Alas, my one-hit wonder bestsellerdom did not blossom into fame and fortune. One day I’m dazed in the driveway wondering if we’re going to be rich; the next September, I find myself looting my State Quarter Collection to give the kids lunch money.
Of course, there are other ways to measure success than financial gain. For romance writers, there’s a prestigious award called the RITA. In March of 2004, while cleaning up dog vomit and begging my baby daughter to stop crying, I got a call telling me I was a finalist in the Best First Book category. Me, a RITA finalist? I was ecstatic to the point of giddiness. For about ten minutes. Then I plummeted into despair-filled certainty that it was a fluke. Possibly a mathematical error on someone’s part. Honestly, I don’t think that self-doubt started to fade until a year later, when I got a RITA call letting me know I’d finaled in another category. As of this spring, I’m a six-time finalist. I no longer think it’s a fluke. On the other hand, because I am fortunate enough to have a track record in this area, I feel palpable expectation from my editors, as if the years when I’m not a finalist are a disappointment to them. (I realize this neurosis is completely self-absorbed and makes me sound like “Oh, poor me, someone nominated me for an award, my life is so tough!” Boo-hoo, Tanya. Shut up.)
But as you can see, a writing career comes with psychological highs and lows. I cope with the lows by leaning on amazing friends and my supportive husband. To cope with success, I advise the following:
1. Don’t buy into the hype. A spot on a bestseller list is awesome, but it doesn’t make you better than anyone else. If you’re blessed with some fame, enjoy it but don’t count on it to last forever (especially if you alienate readers, bloggers, booksellers or other writers with diva behavior.)
2. Any time you have a victory, celebrate the hell out of it. You deserve it. There will be plenty of bad stuff along the way. Savor the good.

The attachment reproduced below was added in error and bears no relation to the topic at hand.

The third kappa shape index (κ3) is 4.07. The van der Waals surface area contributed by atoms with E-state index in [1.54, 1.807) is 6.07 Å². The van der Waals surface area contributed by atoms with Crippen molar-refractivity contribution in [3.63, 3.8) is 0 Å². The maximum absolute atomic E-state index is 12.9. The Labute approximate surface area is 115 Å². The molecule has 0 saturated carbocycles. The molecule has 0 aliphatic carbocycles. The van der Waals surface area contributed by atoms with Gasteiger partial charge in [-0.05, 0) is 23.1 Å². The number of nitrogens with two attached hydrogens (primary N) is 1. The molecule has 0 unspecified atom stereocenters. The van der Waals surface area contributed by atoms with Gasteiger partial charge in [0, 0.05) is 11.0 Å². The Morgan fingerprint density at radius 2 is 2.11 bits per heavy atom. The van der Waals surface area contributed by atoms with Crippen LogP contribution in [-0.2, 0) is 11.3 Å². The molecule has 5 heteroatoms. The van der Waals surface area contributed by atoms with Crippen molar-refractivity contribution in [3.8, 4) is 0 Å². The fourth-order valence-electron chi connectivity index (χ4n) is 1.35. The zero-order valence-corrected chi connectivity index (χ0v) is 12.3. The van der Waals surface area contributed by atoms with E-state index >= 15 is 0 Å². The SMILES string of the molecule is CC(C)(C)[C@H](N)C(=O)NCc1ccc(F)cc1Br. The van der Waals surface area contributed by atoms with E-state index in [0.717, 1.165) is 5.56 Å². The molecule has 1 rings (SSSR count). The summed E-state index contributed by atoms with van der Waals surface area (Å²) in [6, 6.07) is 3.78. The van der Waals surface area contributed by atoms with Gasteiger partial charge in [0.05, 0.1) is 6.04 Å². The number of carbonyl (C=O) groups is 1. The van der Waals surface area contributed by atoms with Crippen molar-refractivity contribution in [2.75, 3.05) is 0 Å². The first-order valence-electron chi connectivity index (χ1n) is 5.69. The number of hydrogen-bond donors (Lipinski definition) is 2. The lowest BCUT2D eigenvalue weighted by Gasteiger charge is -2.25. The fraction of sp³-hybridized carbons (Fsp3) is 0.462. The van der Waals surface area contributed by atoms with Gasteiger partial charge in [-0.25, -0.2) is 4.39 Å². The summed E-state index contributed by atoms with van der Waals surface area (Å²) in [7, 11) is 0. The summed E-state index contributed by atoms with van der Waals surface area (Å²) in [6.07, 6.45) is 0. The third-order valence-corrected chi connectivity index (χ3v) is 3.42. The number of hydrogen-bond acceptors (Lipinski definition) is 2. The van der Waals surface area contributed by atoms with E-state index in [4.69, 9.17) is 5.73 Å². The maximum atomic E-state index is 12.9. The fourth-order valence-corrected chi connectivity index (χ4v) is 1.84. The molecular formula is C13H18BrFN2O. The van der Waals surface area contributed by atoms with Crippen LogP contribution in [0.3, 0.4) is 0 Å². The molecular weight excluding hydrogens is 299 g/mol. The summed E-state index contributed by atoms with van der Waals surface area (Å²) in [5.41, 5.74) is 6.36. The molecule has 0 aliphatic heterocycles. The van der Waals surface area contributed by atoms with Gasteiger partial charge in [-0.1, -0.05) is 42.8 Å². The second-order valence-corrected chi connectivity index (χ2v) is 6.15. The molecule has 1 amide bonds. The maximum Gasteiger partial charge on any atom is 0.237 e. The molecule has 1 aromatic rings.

3. Understand that with success comes pressure and surround yourself with people who help prevent you from panicking. Whether it’s “Yay, I sold my first book…will I ever sell a second?” or “Hallelujah, I hit the NYT list…oh, God, what if I never do it again?” success can create expectations. You got where you are with talent and perseverance, and they will continue to serve you well as you journey forward. One step at a time.
Sometimes success is subtle. A rejection letter feels like failure, but if it says something like “I loved your voice. What else do you have?” then you are making progress. Keep at it!! I’ve written for multiple lines that got cancelled. Because of that, by the time my books came out, sometimes stores had already stopped them. Dismal sales and not even being able to find my work on shelves always felt like failure.
But sales are only one kind of success. In 2005, I released a foodie rom-com for a Harlequin line that was dropped just as the book was being released. Spicing it Up was a first-person book different than anything else I’d written. I’d worked hard on it, and I was devastated at its grim (that is to say, nonexistent) reception. Months later, I heard from a reader who’d lost her home in Hurricane Katrina. A copy of Spicing It Up was in a bag of donations she received, and she said reading it was the first time she remembered laughing out loud since the hurricane. If I made her laugh, I succeeded, even if she’d been the only person in the world to ever read that book.
Whether you’re a writer or you’re pursuing other dreams and goals, I wish you success. The bad news is, it rarely arrives when you hope. The good news is, it can often be weirder and more wonderful than you ever imagined.